Teacher Evaluation: Positive, Fair, and Effective
This chapter includes an example of a plan for teacher evaluation, with definition of responsibilities, a positive approach emphasizing development, and separation of positive evaluation from dismissal or disciplinary proceedings. The purpose is to support leadership toward positive and effective teacher development. Teacher evaluation is one of the most challenging and difficult aspects of school management. Traditionally teachers were evaluated by principals and superintendents who had unfettered authority to dismiss anyone they felt was incompetent or to take whatever disciplinary or corrective action they felt was appropriate. Certainly this was an unfair approach that could not be tolerated in the late twentieth century.
Teacher unions objected effectively and conclusively. In most districts, as a result, evaluation stopped completely. Administrators lacked traditional authority or a more modern system developed and implemented participatively with teachers. So in many districts there was no evaluation, and the normal rate of incompetence, which seems to run about 1 percent of the people in any field, began to accumulate. Teachers who lost their effectiveness with advancing years, who had some personal problem that they could not overcome, who found they liked teaching and were effective for a few years but fired of it -- the kinds of problems that often lead to teachers having to be corrected or dismissed-were not being resolved. These poor teachers accumulated, especially in large districts where unions were strongest and administrators hid behind tenure and contracts and what they said was the impossibility of evaluating teachers.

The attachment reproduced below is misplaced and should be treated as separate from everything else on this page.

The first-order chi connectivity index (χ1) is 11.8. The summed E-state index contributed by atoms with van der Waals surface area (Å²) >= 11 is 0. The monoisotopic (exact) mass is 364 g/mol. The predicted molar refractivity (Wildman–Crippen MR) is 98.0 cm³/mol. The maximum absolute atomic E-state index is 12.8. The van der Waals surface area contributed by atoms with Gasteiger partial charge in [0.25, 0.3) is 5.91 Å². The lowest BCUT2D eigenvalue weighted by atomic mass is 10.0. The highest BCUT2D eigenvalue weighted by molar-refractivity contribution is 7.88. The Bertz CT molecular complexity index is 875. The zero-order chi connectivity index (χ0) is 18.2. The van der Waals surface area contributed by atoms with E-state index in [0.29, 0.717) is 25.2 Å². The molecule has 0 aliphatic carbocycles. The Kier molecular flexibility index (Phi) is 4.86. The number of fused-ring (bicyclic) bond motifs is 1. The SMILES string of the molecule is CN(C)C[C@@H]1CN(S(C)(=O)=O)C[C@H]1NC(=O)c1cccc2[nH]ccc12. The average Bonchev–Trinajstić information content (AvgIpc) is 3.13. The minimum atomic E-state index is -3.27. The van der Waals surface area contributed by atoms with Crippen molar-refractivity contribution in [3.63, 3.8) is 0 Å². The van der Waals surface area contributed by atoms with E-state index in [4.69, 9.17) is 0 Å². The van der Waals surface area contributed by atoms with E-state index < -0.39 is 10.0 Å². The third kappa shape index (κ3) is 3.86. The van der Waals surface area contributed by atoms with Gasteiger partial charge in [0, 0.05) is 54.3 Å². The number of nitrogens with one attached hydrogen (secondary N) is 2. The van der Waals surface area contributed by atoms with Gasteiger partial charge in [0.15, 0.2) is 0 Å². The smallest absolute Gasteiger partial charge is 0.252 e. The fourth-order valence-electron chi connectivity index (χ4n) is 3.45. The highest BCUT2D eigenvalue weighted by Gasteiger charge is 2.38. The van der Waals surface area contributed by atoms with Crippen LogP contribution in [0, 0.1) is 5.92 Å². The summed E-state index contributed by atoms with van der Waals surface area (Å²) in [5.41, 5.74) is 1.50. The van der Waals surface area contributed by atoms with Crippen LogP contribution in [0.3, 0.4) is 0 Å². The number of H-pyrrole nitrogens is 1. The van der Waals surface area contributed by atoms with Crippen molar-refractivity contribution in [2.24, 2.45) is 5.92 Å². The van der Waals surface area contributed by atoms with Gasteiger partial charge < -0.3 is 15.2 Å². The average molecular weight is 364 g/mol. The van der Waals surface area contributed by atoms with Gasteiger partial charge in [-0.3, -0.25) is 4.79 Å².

Only a handful of districts across the country overcame these prob-